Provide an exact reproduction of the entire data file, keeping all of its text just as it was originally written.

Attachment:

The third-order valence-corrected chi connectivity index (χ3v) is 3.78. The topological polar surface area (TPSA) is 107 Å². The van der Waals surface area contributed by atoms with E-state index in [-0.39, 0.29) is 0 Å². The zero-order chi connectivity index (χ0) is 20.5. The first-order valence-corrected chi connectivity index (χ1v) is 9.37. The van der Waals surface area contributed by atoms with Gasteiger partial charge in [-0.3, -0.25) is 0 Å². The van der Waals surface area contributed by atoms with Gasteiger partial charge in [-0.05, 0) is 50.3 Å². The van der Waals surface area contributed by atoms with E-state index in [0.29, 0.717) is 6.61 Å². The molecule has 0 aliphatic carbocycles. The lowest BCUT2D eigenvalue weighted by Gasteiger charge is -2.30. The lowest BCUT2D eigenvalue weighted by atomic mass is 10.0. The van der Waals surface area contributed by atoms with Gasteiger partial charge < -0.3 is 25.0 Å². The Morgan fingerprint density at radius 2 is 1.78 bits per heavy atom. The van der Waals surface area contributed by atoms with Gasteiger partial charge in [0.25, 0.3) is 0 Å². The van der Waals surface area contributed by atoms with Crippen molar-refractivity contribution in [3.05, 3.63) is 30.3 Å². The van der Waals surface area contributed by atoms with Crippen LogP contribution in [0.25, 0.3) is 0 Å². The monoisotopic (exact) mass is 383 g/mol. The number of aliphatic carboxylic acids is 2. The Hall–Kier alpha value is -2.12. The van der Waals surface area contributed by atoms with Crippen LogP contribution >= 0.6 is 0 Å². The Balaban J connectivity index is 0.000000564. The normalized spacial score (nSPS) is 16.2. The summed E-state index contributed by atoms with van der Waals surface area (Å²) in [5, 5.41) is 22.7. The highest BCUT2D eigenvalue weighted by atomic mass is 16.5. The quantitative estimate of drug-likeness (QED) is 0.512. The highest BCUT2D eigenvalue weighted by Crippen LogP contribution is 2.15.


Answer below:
The third-order valence-corrected chi connectivity index (χ3v) is 3.78. The topological polar surface area (TPSA) is 107 Å². The van der Waals surface area contributed by atoms with E-state index in [-0.39, 0.29) is 0 Å². The zero-order chi connectivity index (χ0) is 20.5. The first-order valence-corrected chi connectivity index (χ1v) is 9.37. The van der Waals surface area contributed by atoms with Gasteiger partial charge in [-0.3, -0.25) is 0 Å². The van der Waals surface area contributed by atoms with Gasteiger partial charge in [-0.05, 0) is 50.3 Å². The van der Waals surface area contributed by atoms with E-state index in [0.29, 0.717) is 6.61 Å². The molecule has 0 aliphatic carbocycles. The lowest BCUT2D eigenvalue weighted by Gasteiger charge is -2.30. The lowest BCUT2D eigenvalue weighted by atomic mass is 10.0. The van der Waals surface area contributed by atoms with Gasteiger partial charge < -0.3 is 25.0 Å². The Morgan fingerprint density at radius 2 is 1.78 bits per heavy atom. The van der Waals surface area contributed by atoms with Gasteiger partial charge in [0.25, 0.3) is 0 Å². The van der Waals surface area contributed by atoms with Crippen molar-refractivity contribution in [3.05, 3.63) is 30.3 Å². The van der Waals surface area contributed by atoms with Crippen LogP contribution in [0.25, 0.3) is 0 Å². The monoisotopic (exact) mass is 383 g/mol. The number of aliphatic carboxylic acids is 2. The Hall–Kier alpha value is -2.12. The van der Waals surface area contributed by atoms with Crippen LogP contribution >= 0.6 is 0 Å². The Balaban J connectivity index is 0.000000564. The normalized spacial score (nSPS) is 16.2. The summed E-state index contributed by atoms with van der Waals surface area (Å²) in [5, 5.41) is 22.7. The highest BCUT2D eigenvalue weighted by atomic mass is 16.5. The quantitative estimate of drug-likeness (QED) is 0.512. The highest BCUT2D eigenvalue weighted by Crippen LogP contribution is 2.15.